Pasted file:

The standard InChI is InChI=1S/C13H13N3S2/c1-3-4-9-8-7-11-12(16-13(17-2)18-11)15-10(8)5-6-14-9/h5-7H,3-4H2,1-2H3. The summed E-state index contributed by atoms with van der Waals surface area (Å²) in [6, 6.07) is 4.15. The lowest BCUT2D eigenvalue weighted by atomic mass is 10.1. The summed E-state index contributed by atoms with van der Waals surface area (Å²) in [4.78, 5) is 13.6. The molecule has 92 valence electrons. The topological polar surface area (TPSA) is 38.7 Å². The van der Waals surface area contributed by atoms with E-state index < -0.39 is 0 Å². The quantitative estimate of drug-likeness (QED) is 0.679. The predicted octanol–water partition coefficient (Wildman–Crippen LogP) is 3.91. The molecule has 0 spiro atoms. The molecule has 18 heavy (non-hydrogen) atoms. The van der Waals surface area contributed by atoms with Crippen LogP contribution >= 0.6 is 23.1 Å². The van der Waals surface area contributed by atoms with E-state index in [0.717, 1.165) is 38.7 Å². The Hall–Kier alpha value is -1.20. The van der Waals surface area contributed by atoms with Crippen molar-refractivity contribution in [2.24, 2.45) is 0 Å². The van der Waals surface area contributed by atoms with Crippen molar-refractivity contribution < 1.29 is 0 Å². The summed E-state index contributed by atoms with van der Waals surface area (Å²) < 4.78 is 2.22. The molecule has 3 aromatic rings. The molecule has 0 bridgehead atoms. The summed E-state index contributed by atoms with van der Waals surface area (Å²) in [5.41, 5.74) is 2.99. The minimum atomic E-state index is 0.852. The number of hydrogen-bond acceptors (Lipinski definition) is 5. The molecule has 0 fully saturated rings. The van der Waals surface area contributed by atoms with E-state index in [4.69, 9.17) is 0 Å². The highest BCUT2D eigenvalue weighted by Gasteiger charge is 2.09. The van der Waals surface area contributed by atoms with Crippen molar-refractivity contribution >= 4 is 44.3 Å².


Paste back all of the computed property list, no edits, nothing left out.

The standard InChI is InChI=1S/C13H13N3S2/c1-3-4-9-8-7-11-12(16-13(17-2)18-11)15-10(8)5-6-14-9/h5-7H,3-4H2,1-2H3. The summed E-state index contributed by atoms with van der Waals surface area (Å²) in [6, 6.07) is 4.15. The lowest BCUT2D eigenvalue weighted by atomic mass is 10.1. The summed E-state index contributed by atoms with van der Waals surface area (Å²) in [4.78, 5) is 13.6. The molecule has 92 valence electrons. The topological polar surface area (TPSA) is 38.7 Å². The van der Waals surface area contributed by atoms with E-state index < -0.39 is 0 Å². The quantitative estimate of drug-likeness (QED) is 0.679. The predicted octanol–water partition coefficient (Wildman–Crippen LogP) is 3.91. The molecule has 0 spiro atoms. The molecule has 18 heavy (non-hydrogen) atoms. The van der Waals surface area contributed by atoms with Crippen LogP contribution >= 0.6 is 23.1 Å². The van der Waals surface area contributed by atoms with E-state index in [0.717, 1.165) is 38.7 Å². The Hall–Kier alpha value is -1.20. The van der Waals surface area contributed by atoms with Crippen molar-refractivity contribution in [2.24, 2.45) is 0 Å². The van der Waals surface area contributed by atoms with Crippen molar-refractivity contribution < 1.29 is 0 Å². The summed E-state index contributed by atoms with van der Waals surface area (Å²) < 4.78 is 2.22. The molecule has 3 aromatic rings. The molecule has 0 bridgehead atoms. The summed E-state index contributed by atoms with van der Waals surface area (Å²) in [5.41, 5.74) is 2.99. The minimum atomic E-state index is 0.852. The number of hydrogen-bond acceptors (Lipinski definition) is 5. The molecule has 0 fully saturated rings. The van der Waals surface area contributed by atoms with E-state index in [4.69, 9.17) is 0 Å². The highest BCUT2D eigenvalue weighted by Gasteiger charge is 2.09. The van der Waals surface area contributed by atoms with Crippen molar-refractivity contribution >= 4 is 44.3 Å².